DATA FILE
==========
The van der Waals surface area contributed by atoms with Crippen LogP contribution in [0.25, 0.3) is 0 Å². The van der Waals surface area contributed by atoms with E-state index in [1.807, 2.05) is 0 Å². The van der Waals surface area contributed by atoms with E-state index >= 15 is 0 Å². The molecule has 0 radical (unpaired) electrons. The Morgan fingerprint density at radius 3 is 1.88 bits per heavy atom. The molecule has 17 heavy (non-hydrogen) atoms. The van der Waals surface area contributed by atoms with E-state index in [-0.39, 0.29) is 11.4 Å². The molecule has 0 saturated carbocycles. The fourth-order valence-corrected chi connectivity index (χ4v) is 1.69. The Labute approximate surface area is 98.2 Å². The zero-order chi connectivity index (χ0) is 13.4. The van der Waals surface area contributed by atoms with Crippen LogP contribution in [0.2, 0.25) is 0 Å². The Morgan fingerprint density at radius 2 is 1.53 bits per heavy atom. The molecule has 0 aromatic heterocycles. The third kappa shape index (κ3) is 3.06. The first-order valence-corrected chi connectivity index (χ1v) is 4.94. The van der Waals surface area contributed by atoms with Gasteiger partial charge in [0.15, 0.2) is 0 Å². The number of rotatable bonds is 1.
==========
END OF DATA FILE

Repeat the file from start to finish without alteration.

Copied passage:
The van der Waals surface area contributed by atoms with Crippen LogP contribution in [0.25, 0.3) is 0 Å². The van der Waals surface area contributed by atoms with E-state index in [1.807, 2.05) is 0 Å². The van der Waals surface area contributed by atoms with E-state index >= 15 is 0 Å². The molecule has 0 radical (unpaired) electrons. The Morgan fingerprint density at radius 3 is 1.88 bits per heavy atom. The molecule has 17 heavy (non-hydrogen) atoms. The van der Waals surface area contributed by atoms with E-state index in [-0.39, 0.29) is 11.4 Å². The molecule has 0 saturated carbocycles. The fourth-order valence-corrected chi connectivity index (χ4v) is 1.69. The Labute approximate surface area is 98.2 Å². The zero-order chi connectivity index (χ0) is 13.4. The van der Waals surface area contributed by atoms with Crippen LogP contribution in [0.2, 0.25) is 0 Å². The Morgan fingerprint density at radius 2 is 1.53 bits per heavy atom. The molecule has 0 aromatic heterocycles. The third kappa shape index (κ3) is 3.06. The first-order valence-corrected chi connectivity index (χ1v) is 4.94. The van der Waals surface area contributed by atoms with Gasteiger partial charge in [0.15, 0.2) is 0 Å². The number of rotatable bonds is 1.